New faculty focus: James H. (Jay) Ford II
Hometown: Rome, Georgia
Educational/professional background: I am a trained health systems engineer. I have worked in acute health care settings and more recently in behavioral and long-term care. Over the years, I have served as a process improvement coach to over 150 substance abuse and mental health providers and taught staff how to apply quality improvement tools and techniques to improve systems of care. I am a Fellow in the American College of Healthcare Executives and a Life Fellow of the Healthcare Information and Management Systems Society.
Bachelor of science in health systems engineering, Georgia Institute of Technology, 1983. Master of science in industrial engineering with engineering management focus, University of Tennessee, Knoxville, 1989. Ph.D. in industrial engineering, University of Wisconsin–Madison, 2004
Previous position: Associate scientist, Center for Health Systems Research and Analysis, University of Wisconsin–Madison
How did you get into your field of research? I spent 17 years working for the Baptist Memorial Health Care System in Memphis, Tennessee. While there, I was able to work directly with Dr. Harold Dickson, one of the most brilliant individuals I have ever met or worked with. He had a vision for improving health care through a multifaceted health services research perspective. As a health systems engineer, I was able to apply my skills and expertise to improve existing and establish new systems of care. These experiences carried forward to being part of a team of UW researchers who established the Network for the Improvement of Addiction Treatment. NIATx was a unique national partnership between the Robert Wood Johnson Foundation and the Center for Substance Abuse Treatment in the Substance Abuse and Mental Health Services Administration that taught substance abuse providers how to apply quality improvement to improve access to and retention in treatment. The work was a natural segue into my current research in the area of dissemination, implementation and sustainment of organizational change.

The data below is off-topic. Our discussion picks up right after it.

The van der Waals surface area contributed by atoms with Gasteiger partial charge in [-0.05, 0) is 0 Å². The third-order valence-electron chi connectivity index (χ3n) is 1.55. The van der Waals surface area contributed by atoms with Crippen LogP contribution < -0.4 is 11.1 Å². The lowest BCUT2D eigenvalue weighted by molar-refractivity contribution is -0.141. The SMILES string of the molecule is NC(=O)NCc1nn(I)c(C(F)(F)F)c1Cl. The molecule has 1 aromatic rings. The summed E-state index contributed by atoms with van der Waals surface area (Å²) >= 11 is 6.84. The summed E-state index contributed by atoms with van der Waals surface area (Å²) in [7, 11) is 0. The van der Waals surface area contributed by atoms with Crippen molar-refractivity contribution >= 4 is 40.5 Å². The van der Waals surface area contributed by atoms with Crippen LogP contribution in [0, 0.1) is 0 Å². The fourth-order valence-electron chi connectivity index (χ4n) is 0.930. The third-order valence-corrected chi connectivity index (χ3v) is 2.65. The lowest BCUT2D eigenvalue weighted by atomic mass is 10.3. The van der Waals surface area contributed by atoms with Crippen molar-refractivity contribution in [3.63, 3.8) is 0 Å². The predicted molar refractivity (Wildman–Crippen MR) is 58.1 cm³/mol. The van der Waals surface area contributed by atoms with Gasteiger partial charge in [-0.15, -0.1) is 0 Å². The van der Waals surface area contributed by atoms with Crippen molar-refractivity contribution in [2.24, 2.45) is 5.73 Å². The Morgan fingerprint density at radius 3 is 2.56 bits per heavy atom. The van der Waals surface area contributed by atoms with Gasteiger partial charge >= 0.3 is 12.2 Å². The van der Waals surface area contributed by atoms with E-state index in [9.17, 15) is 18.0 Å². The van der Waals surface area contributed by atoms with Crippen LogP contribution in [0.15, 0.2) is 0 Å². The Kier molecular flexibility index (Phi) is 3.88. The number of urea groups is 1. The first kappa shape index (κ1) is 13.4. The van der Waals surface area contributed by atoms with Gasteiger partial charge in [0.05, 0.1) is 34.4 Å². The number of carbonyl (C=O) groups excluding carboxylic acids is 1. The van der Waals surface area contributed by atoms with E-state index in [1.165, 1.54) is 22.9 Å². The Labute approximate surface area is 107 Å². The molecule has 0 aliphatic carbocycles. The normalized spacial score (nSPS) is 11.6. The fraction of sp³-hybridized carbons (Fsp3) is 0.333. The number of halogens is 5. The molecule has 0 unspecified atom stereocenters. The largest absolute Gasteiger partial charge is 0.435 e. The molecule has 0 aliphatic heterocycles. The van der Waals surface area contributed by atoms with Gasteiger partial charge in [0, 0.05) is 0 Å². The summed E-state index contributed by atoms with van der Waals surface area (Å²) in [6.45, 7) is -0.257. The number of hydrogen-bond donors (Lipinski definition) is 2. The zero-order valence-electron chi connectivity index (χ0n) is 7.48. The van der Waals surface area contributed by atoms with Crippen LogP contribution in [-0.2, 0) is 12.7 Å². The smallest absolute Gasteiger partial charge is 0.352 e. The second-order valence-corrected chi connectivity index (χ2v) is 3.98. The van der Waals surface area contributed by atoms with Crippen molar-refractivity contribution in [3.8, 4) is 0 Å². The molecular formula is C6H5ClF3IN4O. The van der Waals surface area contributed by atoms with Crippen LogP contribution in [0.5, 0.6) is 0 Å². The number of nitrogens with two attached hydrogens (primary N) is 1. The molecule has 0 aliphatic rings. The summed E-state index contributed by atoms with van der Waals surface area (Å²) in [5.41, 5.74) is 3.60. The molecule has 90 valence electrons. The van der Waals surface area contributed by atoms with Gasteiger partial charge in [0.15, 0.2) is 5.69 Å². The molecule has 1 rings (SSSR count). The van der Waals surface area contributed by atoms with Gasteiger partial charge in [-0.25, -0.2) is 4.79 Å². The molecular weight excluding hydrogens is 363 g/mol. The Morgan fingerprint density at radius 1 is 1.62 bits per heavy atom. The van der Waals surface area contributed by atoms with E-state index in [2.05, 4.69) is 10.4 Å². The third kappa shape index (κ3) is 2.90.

What attracted you to UW–Madison? The reputation of and opportunity to learn from the faculty, at the time, in the Industrial Engineering Department.
What was your first visit to campus like? I first visited the campus about a year before starting my Ph.D. program. On our way to visit family in northern Wisconsin, my family stopped for a visit with Dave Gustafson (my Ph.D. advisor). We picnicked outside WARF and visited Eagle Heights. It was a wonderful experience.
Favorite place on campus? Picnic Point, Memorial Union, walking in the woods near Eagle Heights.
What are you most enjoying so far about working here? The people that I have met and had the opportunity to work with on a daily basis.
Do you feel your work relates in any way to the Wisconsin Idea? Absolutely. Efforts to empower individuals to identify opportunities for change and teaching how to implement small simple changes in different health care environments represent a crucial aspect of my work. As such, they become part of the team working together to improve systems of care that we or our family members may one day need along our health care journey. To me, it represents the very heart of the Wisconsin Idea.
What’s something interesting you can share about your area of expertise that will make us sound smarter at parties? Customer walkthroughs provide a unique window into how they perceive your processes and often help identify “hidden” opportunities for improvement. Try it, you’ll like it because it brings a new perspective to problem identification, no matter how small, through your eyes, if they are open, as the customer.
Hobbies/other interests: Reading, traveling, gardening.